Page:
An Examination of Ex Parte Merryman
Copyright 1994, Patrick S. Poole
At the beginning of the darkest period in American History, Lt. John Merryman of the Baltimore County Horse Guards and a resident of Maryland, not only found himself imprisoned in Baltimore's Fort McHenry, but also the object of the struggle between the newly inaugurated Lincoln Administration and the Supreme Court. This game would pit Lincoln himself against the eminent legal mind of that time, Chief Justice Roger B. Taney. The vehicle for the struggle would be Taney's decision in Ex Parte Merryman.
As the fires of Southern Confederacy flamed around the city of Washington, Lincoln decided that a bold step was required to save the Union, even if it lacked historical and constitutional precedent. His decision was to suspend the use of the only common law right enumerated in the Constitution, the Writ of Habeas Corpus (Article I Section 9). This new found power was large, for it would allow citizens to be imprisoned indefinitely. The contest between Lincoln and Taney would concern where this power resided, in the Executive, as Lincoln contended, or in the Legislature, as was the overwhelming view of that day. Added to this problem was this question: If this power was vested with the President, could it be also conferred on his underlings, all the way down to local marshals? This would also play a role, for the suspension of the writ would be delegated by Lincoln to all of his military commanders, and was frequently used by members of Lincoln's Cabinet to imprison political (i.e. Democratic) adversaries.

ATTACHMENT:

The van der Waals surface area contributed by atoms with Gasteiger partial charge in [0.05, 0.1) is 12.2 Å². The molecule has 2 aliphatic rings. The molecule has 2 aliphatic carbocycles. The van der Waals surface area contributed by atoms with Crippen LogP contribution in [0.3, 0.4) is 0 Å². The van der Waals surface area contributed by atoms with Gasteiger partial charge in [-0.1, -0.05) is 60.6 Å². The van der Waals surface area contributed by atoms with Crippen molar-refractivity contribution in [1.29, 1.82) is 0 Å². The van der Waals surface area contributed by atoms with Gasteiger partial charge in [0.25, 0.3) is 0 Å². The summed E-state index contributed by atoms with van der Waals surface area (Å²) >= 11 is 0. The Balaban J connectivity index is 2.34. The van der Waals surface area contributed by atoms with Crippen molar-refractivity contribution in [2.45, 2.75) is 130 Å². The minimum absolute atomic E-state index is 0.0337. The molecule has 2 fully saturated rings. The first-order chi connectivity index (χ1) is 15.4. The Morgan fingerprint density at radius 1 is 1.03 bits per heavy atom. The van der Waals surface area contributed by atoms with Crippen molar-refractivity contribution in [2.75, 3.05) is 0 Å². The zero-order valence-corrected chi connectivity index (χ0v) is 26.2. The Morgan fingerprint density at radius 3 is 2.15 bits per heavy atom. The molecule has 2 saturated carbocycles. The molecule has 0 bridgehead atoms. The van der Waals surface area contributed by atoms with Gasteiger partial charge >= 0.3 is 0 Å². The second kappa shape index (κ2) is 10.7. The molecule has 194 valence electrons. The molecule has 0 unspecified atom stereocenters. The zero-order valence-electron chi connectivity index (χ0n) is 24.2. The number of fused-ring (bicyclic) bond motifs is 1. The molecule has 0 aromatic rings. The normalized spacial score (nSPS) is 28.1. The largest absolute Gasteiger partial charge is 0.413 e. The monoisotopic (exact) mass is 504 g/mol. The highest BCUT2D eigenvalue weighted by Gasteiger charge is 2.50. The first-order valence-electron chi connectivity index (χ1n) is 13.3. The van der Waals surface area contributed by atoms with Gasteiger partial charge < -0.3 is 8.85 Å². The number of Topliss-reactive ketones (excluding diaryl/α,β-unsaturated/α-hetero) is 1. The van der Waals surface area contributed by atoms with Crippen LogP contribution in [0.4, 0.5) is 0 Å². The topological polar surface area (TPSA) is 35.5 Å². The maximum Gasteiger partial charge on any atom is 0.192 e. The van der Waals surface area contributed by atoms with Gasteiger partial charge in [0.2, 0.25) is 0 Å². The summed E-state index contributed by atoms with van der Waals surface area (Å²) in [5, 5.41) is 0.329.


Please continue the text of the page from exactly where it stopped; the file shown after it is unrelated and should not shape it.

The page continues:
It is my intent to examine the factors that surround the actions of John Merryman and his subsequent arrest by military authorities, then to look at Taney's coherent and masterful decision in the case, and to finally examine Lincoln's reasons for believing he could suspend the writ. In doing this I hope to show that Lincoln's actions were not only unprecedented, but also Taney's...